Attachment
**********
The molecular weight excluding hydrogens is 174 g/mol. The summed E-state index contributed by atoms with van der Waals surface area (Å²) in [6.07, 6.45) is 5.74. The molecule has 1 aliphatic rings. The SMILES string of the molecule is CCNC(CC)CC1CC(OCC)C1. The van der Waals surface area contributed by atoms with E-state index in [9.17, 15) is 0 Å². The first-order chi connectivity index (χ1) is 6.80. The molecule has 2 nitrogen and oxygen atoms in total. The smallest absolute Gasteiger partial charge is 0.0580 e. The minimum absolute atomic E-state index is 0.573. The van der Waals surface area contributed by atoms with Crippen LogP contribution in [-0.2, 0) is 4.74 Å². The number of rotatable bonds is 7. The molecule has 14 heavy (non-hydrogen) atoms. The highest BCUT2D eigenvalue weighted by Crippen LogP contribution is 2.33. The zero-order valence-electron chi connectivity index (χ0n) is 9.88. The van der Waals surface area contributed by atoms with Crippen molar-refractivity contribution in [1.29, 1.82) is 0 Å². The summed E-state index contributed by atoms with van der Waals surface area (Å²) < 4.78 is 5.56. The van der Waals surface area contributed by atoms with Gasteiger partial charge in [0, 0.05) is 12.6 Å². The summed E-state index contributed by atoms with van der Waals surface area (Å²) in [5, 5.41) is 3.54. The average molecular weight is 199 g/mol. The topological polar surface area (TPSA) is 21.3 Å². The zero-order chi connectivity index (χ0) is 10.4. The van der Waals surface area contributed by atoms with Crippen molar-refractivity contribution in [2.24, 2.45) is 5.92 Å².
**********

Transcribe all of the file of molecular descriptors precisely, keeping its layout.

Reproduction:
The molecular weight excluding hydrogens is 174 g/mol. The summed E-state index contributed by atoms with van der Waals surface area (Å²) in [6.07, 6.45) is 5.74. The molecule has 1 aliphatic rings. The SMILES string of the molecule is CCNC(CC)CC1CC(OCC)C1. The van der Waals surface area contributed by atoms with E-state index in [9.17, 15) is 0 Å². The first-order chi connectivity index (χ1) is 6.80. The molecule has 2 nitrogen and oxygen atoms in total. The smallest absolute Gasteiger partial charge is 0.0580 e. The minimum absolute atomic E-state index is 0.573. The van der Waals surface area contributed by atoms with Crippen LogP contribution in [-0.2, 0) is 4.74 Å². The number of rotatable bonds is 7. The molecule has 14 heavy (non-hydrogen) atoms. The highest BCUT2D eigenvalue weighted by Crippen LogP contribution is 2.33. The zero-order valence-electron chi connectivity index (χ0n) is 9.88. The van der Waals surface area contributed by atoms with Crippen molar-refractivity contribution in [1.29, 1.82) is 0 Å². The summed E-state index contributed by atoms with van der Waals surface area (Å²) < 4.78 is 5.56. The van der Waals surface area contributed by atoms with Gasteiger partial charge in [0, 0.05) is 12.6 Å². The summed E-state index contributed by atoms with van der Waals surface area (Å²) in [5, 5.41) is 3.54. The average molecular weight is 199 g/mol. The topological polar surface area (TPSA) is 21.3 Å². The zero-order chi connectivity index (χ0) is 10.4. The van der Waals surface area contributed by atoms with Crippen molar-refractivity contribution in [2.24, 2.45) is 5.92 Å².